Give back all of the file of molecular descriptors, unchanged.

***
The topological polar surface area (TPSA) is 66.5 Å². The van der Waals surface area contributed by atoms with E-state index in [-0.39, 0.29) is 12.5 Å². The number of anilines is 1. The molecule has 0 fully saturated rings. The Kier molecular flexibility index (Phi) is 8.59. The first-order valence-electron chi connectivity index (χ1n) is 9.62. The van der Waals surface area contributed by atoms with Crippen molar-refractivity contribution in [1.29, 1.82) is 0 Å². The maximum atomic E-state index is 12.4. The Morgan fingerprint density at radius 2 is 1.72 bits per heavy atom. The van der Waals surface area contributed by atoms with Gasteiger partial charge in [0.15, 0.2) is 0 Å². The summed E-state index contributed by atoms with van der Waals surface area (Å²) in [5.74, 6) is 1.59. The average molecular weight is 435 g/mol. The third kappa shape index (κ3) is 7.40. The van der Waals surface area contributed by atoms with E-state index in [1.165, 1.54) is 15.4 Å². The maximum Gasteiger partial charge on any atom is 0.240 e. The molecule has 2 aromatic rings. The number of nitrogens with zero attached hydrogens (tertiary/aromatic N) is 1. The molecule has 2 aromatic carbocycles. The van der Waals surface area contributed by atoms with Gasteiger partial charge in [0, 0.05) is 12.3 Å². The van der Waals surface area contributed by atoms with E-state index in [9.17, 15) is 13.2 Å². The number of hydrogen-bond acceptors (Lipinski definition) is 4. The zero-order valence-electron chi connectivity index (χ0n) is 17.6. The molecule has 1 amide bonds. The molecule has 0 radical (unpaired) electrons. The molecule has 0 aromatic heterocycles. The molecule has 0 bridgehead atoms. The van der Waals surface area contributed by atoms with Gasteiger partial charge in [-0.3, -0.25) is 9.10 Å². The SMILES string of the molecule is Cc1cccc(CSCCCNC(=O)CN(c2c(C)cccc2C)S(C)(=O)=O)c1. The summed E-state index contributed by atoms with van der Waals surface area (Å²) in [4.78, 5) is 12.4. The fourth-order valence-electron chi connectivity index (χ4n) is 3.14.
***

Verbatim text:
The topological polar surface area (TPSA) is 66.5 Å². The van der Waals surface area contributed by atoms with E-state index in [-0.39, 0.29) is 12.5 Å². The number of anilines is 1. The molecule has 0 fully saturated rings. The Kier molecular flexibility index (Phi) is 8.59. The first-order valence-electron chi connectivity index (χ1n) is 9.62. The van der Waals surface area contributed by atoms with Crippen molar-refractivity contribution in [1.29, 1.82) is 0 Å². The maximum atomic E-state index is 12.4. The Morgan fingerprint density at radius 2 is 1.72 bits per heavy atom. The van der Waals surface area contributed by atoms with Gasteiger partial charge in [0.15, 0.2) is 0 Å². The summed E-state index contributed by atoms with van der Waals surface area (Å²) in [5.74, 6) is 1.59. The average molecular weight is 435 g/mol. The third kappa shape index (κ3) is 7.40. The van der Waals surface area contributed by atoms with E-state index in [1.165, 1.54) is 15.4 Å². The maximum Gasteiger partial charge on any atom is 0.240 e. The molecule has 2 aromatic rings. The number of nitrogens with zero attached hydrogens (tertiary/aromatic N) is 1. The molecule has 2 aromatic carbocycles. The van der Waals surface area contributed by atoms with Gasteiger partial charge in [0, 0.05) is 12.3 Å². The van der Waals surface area contributed by atoms with E-state index in [9.17, 15) is 13.2 Å². The number of hydrogen-bond acceptors (Lipinski definition) is 4. The zero-order valence-electron chi connectivity index (χ0n) is 17.6. The molecule has 1 amide bonds. The molecule has 0 radical (unpaired) electrons. The molecule has 0 aromatic heterocycles. The molecule has 0 bridgehead atoms. The van der Waals surface area contributed by atoms with Gasteiger partial charge in [-0.3, -0.25) is 9.10 Å². The SMILES string of the molecule is Cc1cccc(CSCCCNC(=O)CN(c2c(C)cccc2C)S(C)(=O)=O)c1. The summed E-state index contributed by atoms with van der Waals surface area (Å²) in [4.78, 5) is 12.4. The fourth-order valence-electron chi connectivity index (χ4n) is 3.14.